• 1 tbsp chive sprigs chopped (about 10 sprigs)
  • 2 tbsp low-sodium vegetable broth
  • 1/2 tsp black pepper
  • 1/4 tsp cayenne pepper (optional)
  • 1 cup black beans (or 1/2 can low-sodium black beans) drained and rinsed


  • Grate the peeled potatoes and with your hands squeeze out any excess liquid.
  • In a medium mixing bowl, season the potatoes with the chives, garlic, black pepper and cayenne if using. Mix thoroughly.
  • Add the black beans and mix.
  • In a non-stick pan, heat the vegetable broth and add the potato, vegetable, bean mixture and sauté until the potatoes are brown and the vegetables are soft. Add more vegetable broth one tsp at a time to avoid the hash from sticking.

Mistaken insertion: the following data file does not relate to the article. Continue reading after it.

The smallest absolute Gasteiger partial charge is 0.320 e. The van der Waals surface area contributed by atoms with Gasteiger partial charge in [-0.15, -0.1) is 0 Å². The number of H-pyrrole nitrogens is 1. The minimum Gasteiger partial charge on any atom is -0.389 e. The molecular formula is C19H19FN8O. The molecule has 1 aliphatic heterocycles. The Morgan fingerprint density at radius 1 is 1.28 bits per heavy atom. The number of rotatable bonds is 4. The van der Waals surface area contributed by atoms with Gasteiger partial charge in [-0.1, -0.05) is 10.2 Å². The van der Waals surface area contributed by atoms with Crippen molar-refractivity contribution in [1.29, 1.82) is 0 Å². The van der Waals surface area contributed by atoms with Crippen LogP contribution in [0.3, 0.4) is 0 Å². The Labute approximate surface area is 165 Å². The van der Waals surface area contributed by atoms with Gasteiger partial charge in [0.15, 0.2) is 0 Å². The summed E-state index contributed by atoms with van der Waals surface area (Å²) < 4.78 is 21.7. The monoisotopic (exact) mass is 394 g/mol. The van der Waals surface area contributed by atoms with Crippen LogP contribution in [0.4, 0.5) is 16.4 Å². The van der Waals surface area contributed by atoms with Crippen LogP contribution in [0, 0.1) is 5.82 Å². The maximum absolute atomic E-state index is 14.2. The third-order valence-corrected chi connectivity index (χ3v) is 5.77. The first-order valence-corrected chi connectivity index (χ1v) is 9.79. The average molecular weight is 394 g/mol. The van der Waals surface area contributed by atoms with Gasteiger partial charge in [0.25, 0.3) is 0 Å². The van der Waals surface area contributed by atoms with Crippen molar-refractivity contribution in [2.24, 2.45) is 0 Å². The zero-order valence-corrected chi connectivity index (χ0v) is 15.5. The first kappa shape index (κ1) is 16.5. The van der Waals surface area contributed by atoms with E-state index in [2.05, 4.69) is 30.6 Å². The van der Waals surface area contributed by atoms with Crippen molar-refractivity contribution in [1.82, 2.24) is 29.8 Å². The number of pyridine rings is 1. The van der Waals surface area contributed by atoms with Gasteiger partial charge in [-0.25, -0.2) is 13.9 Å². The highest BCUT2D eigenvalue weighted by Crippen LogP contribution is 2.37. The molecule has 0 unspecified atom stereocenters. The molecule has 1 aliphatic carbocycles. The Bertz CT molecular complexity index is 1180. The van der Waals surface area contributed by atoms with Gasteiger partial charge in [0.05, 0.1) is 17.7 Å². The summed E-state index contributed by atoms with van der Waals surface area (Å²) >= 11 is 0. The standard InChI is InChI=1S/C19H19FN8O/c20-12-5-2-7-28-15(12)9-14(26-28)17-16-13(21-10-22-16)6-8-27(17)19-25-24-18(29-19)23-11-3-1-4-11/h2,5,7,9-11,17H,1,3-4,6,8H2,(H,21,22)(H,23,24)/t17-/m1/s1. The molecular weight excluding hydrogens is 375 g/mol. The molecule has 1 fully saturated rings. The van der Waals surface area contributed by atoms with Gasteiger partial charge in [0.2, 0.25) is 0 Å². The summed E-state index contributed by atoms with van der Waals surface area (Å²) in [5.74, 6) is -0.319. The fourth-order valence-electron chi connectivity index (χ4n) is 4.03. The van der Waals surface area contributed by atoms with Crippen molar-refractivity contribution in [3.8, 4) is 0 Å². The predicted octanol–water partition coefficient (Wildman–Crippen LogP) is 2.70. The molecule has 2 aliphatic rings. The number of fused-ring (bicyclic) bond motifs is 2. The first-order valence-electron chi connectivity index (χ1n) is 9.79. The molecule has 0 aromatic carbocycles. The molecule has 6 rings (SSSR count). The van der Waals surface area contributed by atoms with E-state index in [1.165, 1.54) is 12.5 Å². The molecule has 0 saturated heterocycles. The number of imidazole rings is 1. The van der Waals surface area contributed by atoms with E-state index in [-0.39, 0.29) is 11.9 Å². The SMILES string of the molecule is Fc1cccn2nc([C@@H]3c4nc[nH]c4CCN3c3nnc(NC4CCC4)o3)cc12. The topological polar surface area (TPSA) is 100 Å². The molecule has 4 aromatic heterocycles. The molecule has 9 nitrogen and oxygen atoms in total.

• Serve while hot.


You can use grated sweet potato and you can add grated carrots to this recipe if you like.


Calories: 478kcalCarbohydrates: 86gProtein: 17.7gFat: 1.2gSodium: 41.4mg
Tried this recipe?Let us know how it was!

About the author 

Cyrus Khambatta, PhD and Robby Barbaro, MPH

Cyrus Khambatta, PhD, and Robby Barbaro, MPH are the coauthors of the New York Times bestselling book Mastering Diabetes: The Revolutionary Method to Reverse Insulin Resistance Permanently in Type 1, Type 1.5, Type 2, Prediabetes, and Gestational Diabetes. They are the cofounders of Mastering Diabetes, a coaching platform that teaches people how to reverse insulin resistance via low-fat, plant-based, whole-food nutrition. Cyrus has been living with type 1 diabetes since 2002, and has an undergraduate degree from Stanford University and a PhD in Nutritional Biochemistry from UC Berkeley. Robby was diagnosed with type 1 diabetes in 2000, and has been living a plant-based lifestyle since 2006. He worked at Forks Over Knives for 6 years, and earned a Master’s in Public Health in 2019.